The (all too) secret history of Vril

Julian Strube's first book, Vril, becomes a standard reference for knowledge about this peculiar concept and its even more peculiar history.

Julian Strube’s first book, Vril, becomes a standard reference for knowledge about this peculiar concept and its even more peculiar history.

It is astonishing how much of modern occultism is dependent on works of fiction. The machinations of secret societies, the malicious rituals of satanic cults, and the magicians’ adventures on the astral plane have all been portrayed in great detail in works of fiction, which have in turn directly influenced the creation of real organisations and inspired new ritual practices among self-styled occultists. The entire current of Rosicrucian initiatory societies even had its main impetus in a text considered by its authors to be a playful ludibrium – although no doubt one that expressed deep convictions. This dynamic of fiction turning to fact is itself perhaps nowhere better explored than in Umberto Eco’s work of fiction, Foucault’s Pendulum. In recent years there has been quite some interest in such dynamics among contemporary scholars of religion as well – focusing on what they call “invented”, “hyperreal”, or “fiction-based” religions. While these scholars tend to focus on relatively recent cases – Jediism, Tolkien-spirituality and the sort – we have every reason to believe that this is a much older process. Particularly, it would seem, in the Western esoteric context.

A case in point is the concept of “vril” – an occult fluid or force that can be manipulated, controlled and directed by spiritually advanced initiates. It was invented by the the author and politician Edward Bulwer-Lytton (1803-1873) in his novel, The Coming Race (1871).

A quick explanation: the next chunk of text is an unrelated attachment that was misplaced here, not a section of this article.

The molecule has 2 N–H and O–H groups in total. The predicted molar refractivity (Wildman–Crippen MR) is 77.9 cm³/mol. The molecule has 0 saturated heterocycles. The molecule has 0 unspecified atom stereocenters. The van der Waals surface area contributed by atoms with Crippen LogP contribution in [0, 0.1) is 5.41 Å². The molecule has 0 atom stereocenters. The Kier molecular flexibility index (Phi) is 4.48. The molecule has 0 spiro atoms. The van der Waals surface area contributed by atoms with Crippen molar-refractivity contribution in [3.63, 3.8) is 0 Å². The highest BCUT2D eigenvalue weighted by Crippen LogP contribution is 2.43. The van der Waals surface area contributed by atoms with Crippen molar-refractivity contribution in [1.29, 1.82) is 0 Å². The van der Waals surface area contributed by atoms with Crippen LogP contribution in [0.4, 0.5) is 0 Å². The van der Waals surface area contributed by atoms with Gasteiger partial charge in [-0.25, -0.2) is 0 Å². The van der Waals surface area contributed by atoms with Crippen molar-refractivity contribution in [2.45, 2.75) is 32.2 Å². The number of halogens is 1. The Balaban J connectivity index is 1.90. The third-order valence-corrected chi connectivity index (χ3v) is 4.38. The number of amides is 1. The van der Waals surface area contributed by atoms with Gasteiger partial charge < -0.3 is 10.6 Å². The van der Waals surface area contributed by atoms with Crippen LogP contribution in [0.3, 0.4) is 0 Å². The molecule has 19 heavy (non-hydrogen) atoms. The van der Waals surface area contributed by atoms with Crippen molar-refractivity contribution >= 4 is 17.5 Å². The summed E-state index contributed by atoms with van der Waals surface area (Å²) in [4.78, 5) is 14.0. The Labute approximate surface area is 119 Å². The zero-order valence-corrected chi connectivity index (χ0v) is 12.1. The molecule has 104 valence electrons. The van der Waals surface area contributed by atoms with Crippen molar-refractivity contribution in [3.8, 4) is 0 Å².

Nazi-occultism on the ContERN website

Floor mosaic from Wewelsburg castle – from decorative item to occult world domination…

Next up in the cyberproceedings from the Contemporary Esotericism conference is a paper by Eva Kingsepp on Nazi/SS occultism, the changing perceptions of it in “official memory culture”, and its reception and influence on contemporary occulture. The primary focus is on the heavily mythologized symbol of the “Black Sun”, and the SS’  Wewelsburg castle, alleged to be the magical centre of the Third Reich,  where Heinrich Himmler gathered his SS “knights” and performed sinister rituals under the occult sign of the Black Sun.

Or not. As Kingsepp shows, myths of this kind have by now been properly debunked by real historiography. That, however, does not diminish the effect of the Nazi-occult mythology in popular culture and occulture.

From the introduction:

The aim of this paper is twofold, both related to the uses of history. The first concerns the basic assumptions about Nazi occultism as a phenomenon in itself. -What are the discursive relations between official memory culture and popular culture regarding Nazi occultism? The second is to look at the Temple of Set, more specifically its Order of the Trapezoid, as an example of how an esoteric group relates to Nazi occultism and puts this, as it is being conceived by leading members of the Order, into magical use. -From where do practicing occultists working with elements from National Socialism get the theoretical basis for what might be called their magical ideology

Go read the whole thing here.

European Identity Politics and the Memory of Paganism – a conference panel in Amsterdam, 20 April 2012

Last December I was approached by Markha Valenta, a colleague in the history department of the UvA and an occasional contributor to the OpenDemocracy project, asking if I wanted to organize a panel for the upcoming international conference on “Regimes of Religious Pluralism in 20th-Century Europe”. The invitation was inspired by some of the things I wrote on this blog concerning Behring Breivik and religion last summer, and my role would be to compose a “heterodox” component for the conference. I said yes, and started contacting some people. Now, one month before the conference starts, we have three speakers and a juicy topic: “European Identity Politics and the Memory of Paganism”. Below follows a description of the panel’s theme, and a list of speakers and titles.